UPDATE (5:11 p.m. PT) – With President Donald Trump suggesting he has authority to unilaterally re-open businesses around the country, West Coast governors on Monday presented a united front, saying they’ll only lift restrictions when public health data suggests they can.

Oregon Gov. Kate Brown, California Gov. Gavin Newsom, and Washington Gov. Jay Inslee said in a joint statement that they’d reached an agreement on a broad framework for reopening a larger segment of the states’ economies.

Under this “Western States Pact,” decisions to lift stay-home orders will be made once the spread of COVID-19 has declined, and the states have the ability to rapidly identify and address potential future outbreaks, they said.

“We need to see a decline in the rate of spread of the virus before large-scale reopening, and we will be working in coordination to identify the best metrics to guide this,” the three Democratic governors said in the statement, making clear their states would continue to build individual response plans.

Under the framework they laid out, changes to ongoing stay-home orders will not be made until they understand the impact of the disease, and of social distancing measures in place to stop its spread. Looking forward, the governors said, they would focus on protecting vulnerable populations, building surge capacity in hospitals, and increasing the ability to test, track and isolate the virus.

The joint announcement included no timeline about when shuttered businesses might be allowed to reopen. Washington’s stay-at-home order currently runs through May 4, which could be shortened, or more likely extended for some sectors, Inslee said. Oregon’s order has no explicit end date. 

While this was the first joint statement by the governors since the pandemic began spreading in the United States, its particulars aren’t markedly different from strategies the governors have articulated in the past.

In a media briefing Monday, Inslee said the focus of the agreement would be on sharing advice about what conditions need to be in place to lift restrictions. Nothing would prevent states from reopening businesses at separate times, he said. 

“If one state can get contact tracing and adequate testing earlier than another, there wouldn’t be any reason to delay that state,” Inslee said. 

Brown’s office did not answer questions about the arrangement, instead issuing a generic statement. 

“While each state will have its own specific plan, our office is coordinating with the Governor’s offices in Washington and California to develop common criteria for this framework and a way for our health departments to coordinate on an ongoing basis,” the statement read in part, adding: “Reopening Oregon is not a process that will happen overnight or statewide all at once.”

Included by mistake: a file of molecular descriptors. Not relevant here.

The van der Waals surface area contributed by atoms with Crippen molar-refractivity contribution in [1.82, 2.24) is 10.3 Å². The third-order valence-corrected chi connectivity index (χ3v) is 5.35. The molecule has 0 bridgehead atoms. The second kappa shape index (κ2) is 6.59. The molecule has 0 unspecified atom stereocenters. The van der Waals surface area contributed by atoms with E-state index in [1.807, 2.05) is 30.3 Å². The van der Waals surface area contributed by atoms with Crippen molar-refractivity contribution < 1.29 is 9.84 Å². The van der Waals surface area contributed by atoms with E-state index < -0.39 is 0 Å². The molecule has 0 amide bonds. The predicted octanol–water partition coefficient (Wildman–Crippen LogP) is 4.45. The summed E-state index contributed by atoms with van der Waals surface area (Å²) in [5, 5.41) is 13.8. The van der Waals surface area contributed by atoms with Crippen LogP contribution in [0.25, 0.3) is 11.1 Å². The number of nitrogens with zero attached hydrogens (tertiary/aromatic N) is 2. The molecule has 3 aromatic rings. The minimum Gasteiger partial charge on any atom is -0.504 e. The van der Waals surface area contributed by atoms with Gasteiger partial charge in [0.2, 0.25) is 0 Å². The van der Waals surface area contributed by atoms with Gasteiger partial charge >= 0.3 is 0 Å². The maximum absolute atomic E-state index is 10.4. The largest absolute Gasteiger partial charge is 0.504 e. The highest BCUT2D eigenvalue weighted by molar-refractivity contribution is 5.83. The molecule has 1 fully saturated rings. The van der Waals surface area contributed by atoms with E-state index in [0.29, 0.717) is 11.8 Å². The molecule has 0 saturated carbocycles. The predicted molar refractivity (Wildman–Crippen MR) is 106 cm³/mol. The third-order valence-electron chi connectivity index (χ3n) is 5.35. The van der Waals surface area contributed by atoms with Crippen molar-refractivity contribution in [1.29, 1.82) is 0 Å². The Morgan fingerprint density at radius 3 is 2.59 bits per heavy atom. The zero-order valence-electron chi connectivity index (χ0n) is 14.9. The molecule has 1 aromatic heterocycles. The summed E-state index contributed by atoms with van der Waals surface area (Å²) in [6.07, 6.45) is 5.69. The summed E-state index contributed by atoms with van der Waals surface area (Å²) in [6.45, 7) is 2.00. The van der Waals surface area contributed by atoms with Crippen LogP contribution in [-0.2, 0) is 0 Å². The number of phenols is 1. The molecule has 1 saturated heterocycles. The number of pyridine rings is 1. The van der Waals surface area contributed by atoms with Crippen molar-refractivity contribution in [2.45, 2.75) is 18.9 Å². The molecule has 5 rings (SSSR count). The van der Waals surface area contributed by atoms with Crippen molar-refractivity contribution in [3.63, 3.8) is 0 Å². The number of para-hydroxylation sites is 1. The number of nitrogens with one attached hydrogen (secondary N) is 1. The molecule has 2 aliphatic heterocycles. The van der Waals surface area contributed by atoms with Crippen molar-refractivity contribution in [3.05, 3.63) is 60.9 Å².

The governors’ announcement came hours after President Trump opined on Twitter that the ultimate authority to reopen states did not rest with individual governors.

“It is the decision of the President, and for many good reasons,” Trump tweeted. “With that being said, the Administration and I are working closely with the Governors, and this will continue.”

Newsom said Monday that the three West Coast states started talking last week about a coordinated approach to “the incremental release” of their stay-home orders. Brown’s public calendar shows a meeting on a “West Coast announcement” was scheduled on Saturday.

Meanwhile, Inslee said Idaho’s Republican governor, Brad Little, has not been included in the discussions so far, despite sharing a border with eastern Washington and Oregon. Idaho could be invited later, Inslee said.

West Coast governors weren’t the only ones to react quickly. Leaders of six eastern states also announced Monday they were working in concert to develop plans for when and how to reopen.

While the novel coronavirus was first detected in Washington state, it has not taken the toll on the West Coast that it has in New York City and some other areas. That was exemplified in the last week when all three West Coast governors sent ventilators out of state to be used in areas with more need.

“Through quick and decisive action, each of our states has made significant progress in flattening the curve and slowing the spread of COVID-19 among the broader public,” Monday’s statement said. “COVID-19 doesn’t follow state or national boundaries. It will take every level of government, working together, and a full picture of what’s happening on the ground.”

As of Monday morning, Oregon health officials have announced 1,584 cases in the state and 53 deaths. California had reported 21,794 cases and 651 deaths as of Saturday. Washington had reported 10,411 confirmed cases and 508 deaths as of Saturday.

Brown first ordered Oregon schools to cancel in-person classes on March 12, and shuttered many bars and restaurants in the state days later. She issued a more widespread “stay home, save lives” order on March 23, the same day as Washington and four days after California